The concept of Gyapu was designed in 2016. “Initially, I had planned to launch Gyapu from US. But we had just launched another venture XcelTrip at that time. So, we had postponed this venture for the time being,” said Gyanendra. In 2019, they reached an agreement with Nepal Tourism Board to promote tourism in the country via XcelTrip Nepal. Due to this, Khadka had to come to Nepal often. “I thought if I have to come to Nepal, why not start the business that we had planned four years ago,” he expressed. Hence, they started working on establishing the e-commerce platform from August 2019.  

As they started Gyapu abruptly as soon as the lockdown started, there was difficulty finding vehicles for delivery. So they used their personal vehicles initially. Later the company got some vehicles, but the rent was too costly. So now, to minimise cost, the company is planning to own vehicles. At present, it has one private and six rented vehicles. Likewise, they also have two motorbikes for delivery of orders. “The company will gradually own its vehicles,” said Gyanendra.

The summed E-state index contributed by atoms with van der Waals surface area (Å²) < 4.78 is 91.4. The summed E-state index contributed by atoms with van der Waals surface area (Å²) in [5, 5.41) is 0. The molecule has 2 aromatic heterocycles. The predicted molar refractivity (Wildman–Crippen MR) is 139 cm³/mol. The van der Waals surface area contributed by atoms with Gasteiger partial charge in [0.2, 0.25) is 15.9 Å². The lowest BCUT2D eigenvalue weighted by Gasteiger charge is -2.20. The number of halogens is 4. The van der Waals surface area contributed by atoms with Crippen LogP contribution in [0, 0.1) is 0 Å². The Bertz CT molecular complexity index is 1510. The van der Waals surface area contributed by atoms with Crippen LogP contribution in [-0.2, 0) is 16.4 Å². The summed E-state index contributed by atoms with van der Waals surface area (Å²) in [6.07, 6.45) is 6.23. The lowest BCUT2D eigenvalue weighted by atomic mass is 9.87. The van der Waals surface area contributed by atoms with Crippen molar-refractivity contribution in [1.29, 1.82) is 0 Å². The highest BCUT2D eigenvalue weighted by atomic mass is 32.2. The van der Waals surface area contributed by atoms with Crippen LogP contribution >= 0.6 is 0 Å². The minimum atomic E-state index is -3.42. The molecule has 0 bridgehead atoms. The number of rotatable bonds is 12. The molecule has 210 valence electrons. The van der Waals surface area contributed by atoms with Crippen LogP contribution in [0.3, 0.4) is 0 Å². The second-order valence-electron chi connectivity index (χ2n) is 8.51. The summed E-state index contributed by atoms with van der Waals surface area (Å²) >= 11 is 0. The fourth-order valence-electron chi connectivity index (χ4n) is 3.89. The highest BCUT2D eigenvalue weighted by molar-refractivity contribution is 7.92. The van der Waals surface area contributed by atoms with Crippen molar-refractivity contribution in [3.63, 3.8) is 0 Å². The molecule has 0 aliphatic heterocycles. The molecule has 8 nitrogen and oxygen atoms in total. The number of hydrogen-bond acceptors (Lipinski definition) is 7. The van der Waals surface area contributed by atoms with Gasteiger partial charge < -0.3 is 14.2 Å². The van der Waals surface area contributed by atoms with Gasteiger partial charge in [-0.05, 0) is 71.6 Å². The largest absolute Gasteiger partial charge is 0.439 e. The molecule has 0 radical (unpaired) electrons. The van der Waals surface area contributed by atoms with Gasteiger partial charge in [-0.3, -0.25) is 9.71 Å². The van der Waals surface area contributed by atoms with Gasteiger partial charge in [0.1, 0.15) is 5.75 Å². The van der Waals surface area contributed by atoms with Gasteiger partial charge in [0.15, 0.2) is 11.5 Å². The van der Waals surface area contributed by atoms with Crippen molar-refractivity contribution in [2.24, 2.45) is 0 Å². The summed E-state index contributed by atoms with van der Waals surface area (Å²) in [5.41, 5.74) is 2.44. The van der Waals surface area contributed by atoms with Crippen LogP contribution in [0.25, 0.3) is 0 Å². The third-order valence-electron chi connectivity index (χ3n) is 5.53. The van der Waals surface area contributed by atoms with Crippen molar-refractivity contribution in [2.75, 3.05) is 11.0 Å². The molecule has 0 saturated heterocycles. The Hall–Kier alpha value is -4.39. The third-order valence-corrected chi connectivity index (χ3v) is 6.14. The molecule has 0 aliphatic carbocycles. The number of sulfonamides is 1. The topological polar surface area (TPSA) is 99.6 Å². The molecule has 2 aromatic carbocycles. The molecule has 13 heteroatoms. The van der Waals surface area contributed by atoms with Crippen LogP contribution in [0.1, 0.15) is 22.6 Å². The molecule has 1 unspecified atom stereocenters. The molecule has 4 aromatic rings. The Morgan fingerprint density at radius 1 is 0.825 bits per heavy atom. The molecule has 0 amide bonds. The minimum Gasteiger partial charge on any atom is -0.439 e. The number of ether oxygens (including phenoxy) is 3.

Finding Opportunity in Crisis
Khadka believes everyone can do business in an easy environment, but one must be able to find opportunities in times of crisis. During the lockdown, people could not go outside their house to buy daily essentials. The only source, Khadka says, during such times, was online delivery. “So, we decided to create an opportunity from the risk,” he mentioned.

Khadka and Shrestha were planning to launch the Gyapu Marketplace after some time, but due to the lockdown, they decided to start the company’s operation early. Now it has been 90 days since the company’s inception. As markets were closed, people mostly ordered groceries, vegetables and fruits from the platform. Khadka claims that the company has delivered up to 1,000 kg vegetables in a day.